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ice is a vital staple food, feeding half
of the world’s people and, according
to the Food and Agricultural
which leather strips were nailed. The
second was that the cone rotated at a
speed that was 25 percent slower than
the vert...
polishing. The screen basket covering the cam rolls
allows a pre-determined distance between them, with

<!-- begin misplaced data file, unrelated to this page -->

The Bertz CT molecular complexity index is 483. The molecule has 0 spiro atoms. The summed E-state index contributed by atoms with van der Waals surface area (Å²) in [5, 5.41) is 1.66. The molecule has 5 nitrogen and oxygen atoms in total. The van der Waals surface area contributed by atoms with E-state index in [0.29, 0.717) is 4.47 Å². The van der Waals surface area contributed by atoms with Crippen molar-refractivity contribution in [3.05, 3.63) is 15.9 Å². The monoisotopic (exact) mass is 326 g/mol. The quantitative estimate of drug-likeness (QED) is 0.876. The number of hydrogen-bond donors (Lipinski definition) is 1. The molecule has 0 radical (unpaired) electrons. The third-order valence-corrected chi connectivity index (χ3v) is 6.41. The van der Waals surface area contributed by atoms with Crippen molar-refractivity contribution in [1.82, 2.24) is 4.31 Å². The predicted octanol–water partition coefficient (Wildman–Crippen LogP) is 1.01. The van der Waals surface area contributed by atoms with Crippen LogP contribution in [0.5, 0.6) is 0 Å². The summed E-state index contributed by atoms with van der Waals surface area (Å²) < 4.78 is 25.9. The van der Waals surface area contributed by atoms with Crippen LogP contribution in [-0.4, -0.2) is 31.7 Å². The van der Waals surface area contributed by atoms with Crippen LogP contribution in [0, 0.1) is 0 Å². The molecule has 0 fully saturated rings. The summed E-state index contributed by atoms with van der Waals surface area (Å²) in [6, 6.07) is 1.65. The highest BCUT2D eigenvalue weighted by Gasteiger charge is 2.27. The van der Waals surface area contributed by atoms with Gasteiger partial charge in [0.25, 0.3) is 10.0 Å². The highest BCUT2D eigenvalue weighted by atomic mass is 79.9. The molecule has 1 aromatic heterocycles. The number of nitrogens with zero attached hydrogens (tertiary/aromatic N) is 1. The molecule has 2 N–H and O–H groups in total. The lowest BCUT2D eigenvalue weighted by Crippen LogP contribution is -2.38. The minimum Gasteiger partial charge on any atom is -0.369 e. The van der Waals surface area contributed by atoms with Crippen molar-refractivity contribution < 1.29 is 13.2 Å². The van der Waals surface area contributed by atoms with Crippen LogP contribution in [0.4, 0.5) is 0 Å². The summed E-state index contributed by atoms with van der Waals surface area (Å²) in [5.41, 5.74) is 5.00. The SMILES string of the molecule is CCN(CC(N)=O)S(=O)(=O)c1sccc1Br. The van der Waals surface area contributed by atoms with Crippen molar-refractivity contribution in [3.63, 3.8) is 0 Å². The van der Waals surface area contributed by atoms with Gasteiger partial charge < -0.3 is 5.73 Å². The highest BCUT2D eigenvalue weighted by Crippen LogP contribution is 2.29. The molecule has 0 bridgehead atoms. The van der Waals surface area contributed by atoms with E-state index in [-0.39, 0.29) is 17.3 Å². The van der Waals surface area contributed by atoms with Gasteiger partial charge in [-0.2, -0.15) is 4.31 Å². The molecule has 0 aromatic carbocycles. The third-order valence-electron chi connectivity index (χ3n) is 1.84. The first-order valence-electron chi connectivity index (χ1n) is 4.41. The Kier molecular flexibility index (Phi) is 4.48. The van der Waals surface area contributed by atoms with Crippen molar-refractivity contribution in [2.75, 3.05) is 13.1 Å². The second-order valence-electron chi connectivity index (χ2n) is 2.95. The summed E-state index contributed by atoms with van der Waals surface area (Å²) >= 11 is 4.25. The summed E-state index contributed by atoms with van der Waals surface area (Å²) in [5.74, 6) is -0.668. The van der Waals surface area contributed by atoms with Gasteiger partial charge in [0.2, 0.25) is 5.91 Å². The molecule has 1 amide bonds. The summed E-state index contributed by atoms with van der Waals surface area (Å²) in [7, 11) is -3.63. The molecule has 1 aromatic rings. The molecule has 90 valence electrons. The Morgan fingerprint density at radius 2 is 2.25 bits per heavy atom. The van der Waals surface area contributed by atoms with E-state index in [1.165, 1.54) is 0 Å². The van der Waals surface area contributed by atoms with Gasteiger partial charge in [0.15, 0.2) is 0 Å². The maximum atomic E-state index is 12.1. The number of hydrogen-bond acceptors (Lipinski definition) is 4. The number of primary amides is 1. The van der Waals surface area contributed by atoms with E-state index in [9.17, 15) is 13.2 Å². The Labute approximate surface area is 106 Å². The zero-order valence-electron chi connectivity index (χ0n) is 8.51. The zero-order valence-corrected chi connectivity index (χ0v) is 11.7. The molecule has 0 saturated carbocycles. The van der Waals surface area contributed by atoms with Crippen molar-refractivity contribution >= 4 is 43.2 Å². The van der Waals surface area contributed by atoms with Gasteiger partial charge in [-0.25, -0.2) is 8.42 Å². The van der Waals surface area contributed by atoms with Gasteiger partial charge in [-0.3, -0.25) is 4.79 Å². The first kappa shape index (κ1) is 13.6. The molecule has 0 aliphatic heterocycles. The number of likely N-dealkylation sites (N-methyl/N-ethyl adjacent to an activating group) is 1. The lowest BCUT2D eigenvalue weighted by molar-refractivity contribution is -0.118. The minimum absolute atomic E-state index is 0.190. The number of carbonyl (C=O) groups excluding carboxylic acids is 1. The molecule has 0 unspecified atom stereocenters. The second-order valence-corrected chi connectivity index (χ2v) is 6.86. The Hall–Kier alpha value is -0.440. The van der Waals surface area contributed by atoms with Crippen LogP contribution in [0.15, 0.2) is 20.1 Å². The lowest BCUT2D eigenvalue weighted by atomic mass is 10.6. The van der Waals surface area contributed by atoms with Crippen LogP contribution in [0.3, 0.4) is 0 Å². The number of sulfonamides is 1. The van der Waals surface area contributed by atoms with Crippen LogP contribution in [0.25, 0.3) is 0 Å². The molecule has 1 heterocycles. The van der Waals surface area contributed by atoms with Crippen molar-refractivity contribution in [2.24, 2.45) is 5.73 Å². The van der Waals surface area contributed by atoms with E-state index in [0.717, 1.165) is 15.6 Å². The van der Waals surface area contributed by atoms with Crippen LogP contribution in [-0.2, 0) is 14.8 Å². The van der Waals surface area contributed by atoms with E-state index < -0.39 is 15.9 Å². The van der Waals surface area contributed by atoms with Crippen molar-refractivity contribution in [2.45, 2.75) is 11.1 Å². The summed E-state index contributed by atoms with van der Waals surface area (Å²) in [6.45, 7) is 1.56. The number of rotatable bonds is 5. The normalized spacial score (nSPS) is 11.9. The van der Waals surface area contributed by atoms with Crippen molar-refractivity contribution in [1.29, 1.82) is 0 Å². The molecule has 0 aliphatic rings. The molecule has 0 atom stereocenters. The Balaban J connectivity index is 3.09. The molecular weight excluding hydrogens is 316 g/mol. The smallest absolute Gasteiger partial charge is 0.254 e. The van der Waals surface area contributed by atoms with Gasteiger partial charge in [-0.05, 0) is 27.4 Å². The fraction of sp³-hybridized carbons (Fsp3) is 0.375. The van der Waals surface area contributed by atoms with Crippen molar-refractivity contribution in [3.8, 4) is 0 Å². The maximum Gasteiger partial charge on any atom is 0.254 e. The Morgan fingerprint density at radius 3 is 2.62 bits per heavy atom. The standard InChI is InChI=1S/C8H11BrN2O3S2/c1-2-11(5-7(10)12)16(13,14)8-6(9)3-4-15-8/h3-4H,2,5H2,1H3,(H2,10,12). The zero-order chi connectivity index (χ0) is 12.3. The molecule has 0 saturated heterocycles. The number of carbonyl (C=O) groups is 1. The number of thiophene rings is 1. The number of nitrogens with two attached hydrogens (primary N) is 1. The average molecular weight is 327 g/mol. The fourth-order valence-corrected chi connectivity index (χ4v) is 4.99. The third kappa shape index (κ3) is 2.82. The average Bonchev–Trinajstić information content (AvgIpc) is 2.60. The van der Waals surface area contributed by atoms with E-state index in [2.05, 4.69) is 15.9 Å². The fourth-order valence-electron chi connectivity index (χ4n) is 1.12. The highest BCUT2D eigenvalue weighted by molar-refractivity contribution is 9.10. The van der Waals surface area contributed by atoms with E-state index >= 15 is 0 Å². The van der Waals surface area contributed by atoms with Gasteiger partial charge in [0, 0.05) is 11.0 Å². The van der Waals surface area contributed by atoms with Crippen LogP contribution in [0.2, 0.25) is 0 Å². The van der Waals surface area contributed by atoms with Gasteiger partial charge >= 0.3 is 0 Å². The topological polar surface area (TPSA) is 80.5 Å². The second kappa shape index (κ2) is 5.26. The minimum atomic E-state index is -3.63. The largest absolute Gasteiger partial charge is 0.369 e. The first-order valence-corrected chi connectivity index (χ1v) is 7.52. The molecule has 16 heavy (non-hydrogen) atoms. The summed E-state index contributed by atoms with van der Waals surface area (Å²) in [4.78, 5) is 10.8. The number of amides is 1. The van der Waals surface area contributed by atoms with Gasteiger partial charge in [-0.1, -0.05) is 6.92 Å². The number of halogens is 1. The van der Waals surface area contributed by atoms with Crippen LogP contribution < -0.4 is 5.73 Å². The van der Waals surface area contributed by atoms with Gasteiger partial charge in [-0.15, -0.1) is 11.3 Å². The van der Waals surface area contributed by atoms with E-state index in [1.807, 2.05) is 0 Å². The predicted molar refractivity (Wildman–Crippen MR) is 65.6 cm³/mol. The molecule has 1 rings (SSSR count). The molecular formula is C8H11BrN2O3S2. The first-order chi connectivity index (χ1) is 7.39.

a greater distance...
Cimbria develops and...
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Rice Polishing - 150 years of innovation


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“Nowadays, more and more rice mills are installing rice polishers that subject rice to multiple polishing passes. The degree of polishing has reached an all-time high”

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Rice Polishing - 150 years of innovation